9. Moving your bindings forward will not solve anything for a skier who rides back into the ball. Many stock binding positions are already slightly forward.

 

See #8

 

10. Don’t over ski. If you ski when you are not strong you are practicing bad habits.

 

I over skied for sure. It lead to being injured, not being able to ski strong and I'm sure bad habits. I always ski best after I rest a few days, this one is easier said than done.

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Go to a high level tournament like a pro event, Diablo, or Cottonwood etc. and watch the good skiers at -32 and shorter from every angle possible. Seeing the intensity of their pull out, their width and how far up they are on the boat, when they are rolling in and how hard is enlightening. Watch what they are doing before, around and after the bouy. Note their intensity, body position and drive. Look at their width, where the ankles are etc. Technique wise the good ones were pretty much doing the same things! We all learn differently. Watching a Tournament is not the same as seeing a video. It's not the same as coaching, a picture, verbal or written description, but it is an important part of the complete puzzle.
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So, here is a revised summary with 3 additional items per this thread:

 

 

Ten Things from John Horton with a few additions from others

 

1. Ski with someone who runs 6 balls more than you

2. Spend money on pro coaching before spending money on equipment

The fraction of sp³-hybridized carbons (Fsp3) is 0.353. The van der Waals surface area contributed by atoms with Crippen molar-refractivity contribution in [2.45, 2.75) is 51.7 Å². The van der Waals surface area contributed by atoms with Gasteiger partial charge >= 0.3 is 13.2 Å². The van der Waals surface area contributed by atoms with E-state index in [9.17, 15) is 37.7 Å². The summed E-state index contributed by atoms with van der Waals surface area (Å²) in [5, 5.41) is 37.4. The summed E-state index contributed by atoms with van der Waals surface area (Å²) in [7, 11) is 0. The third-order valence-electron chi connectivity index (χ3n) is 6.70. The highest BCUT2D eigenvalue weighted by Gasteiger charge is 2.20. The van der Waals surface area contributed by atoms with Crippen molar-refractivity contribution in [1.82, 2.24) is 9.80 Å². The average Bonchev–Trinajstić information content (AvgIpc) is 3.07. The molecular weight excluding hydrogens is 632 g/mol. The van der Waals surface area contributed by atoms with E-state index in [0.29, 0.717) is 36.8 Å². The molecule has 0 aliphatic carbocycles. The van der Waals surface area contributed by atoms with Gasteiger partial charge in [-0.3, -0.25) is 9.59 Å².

3. If your ski is more than 5 years old, it is time for a new one. If you can afford to ski, you can afford a new ski.

4. Video yourself skiing

5. Focus on basic technique. Work on one thing at a time for many rides at a time. If your boat crew comments on something different after each pass get ear plugs.

6. Most skiers who do not run 32 off do not have a good “stacked position”. “Stacked” is shoulders over hips and hips over feet. If you are not stacked almost anything else you work on is a waste of time and gas.

a. To be stacked is to have your back leg bent equal to or less than your front. The more you bend your back leg in relation to your front the weaker your position and the more weight is on your back foot. Some pro and elite skiers achieve this with a lot of forward knee bend with both legs. The bottom line is where your hips are in relation to your feet.

b. Personally I try to ski with relatively straight legs because I think it is the easiest way to move my hips over my bindings. 90% of all the coaching I give involves some version of “stand up”, “extend your legs” or “press both feet away from your body through the wakes”. There is nothing more important in skiing at this level than getting in and staying in a stacked position.

7. Set your ski to stock or very near stock settings. Assuming that you are starting at stock, most fin and binding adjustments are a distraction and may mask real issues. If you are not centered on your ski (stacked) then are you adjusting from an incorrect vantage point. Ski adjusting is a science that few skiers at any level really understand.

8. With new bindings you must always measure. The “middle hole” on your bindings may not be even close to the stock setting.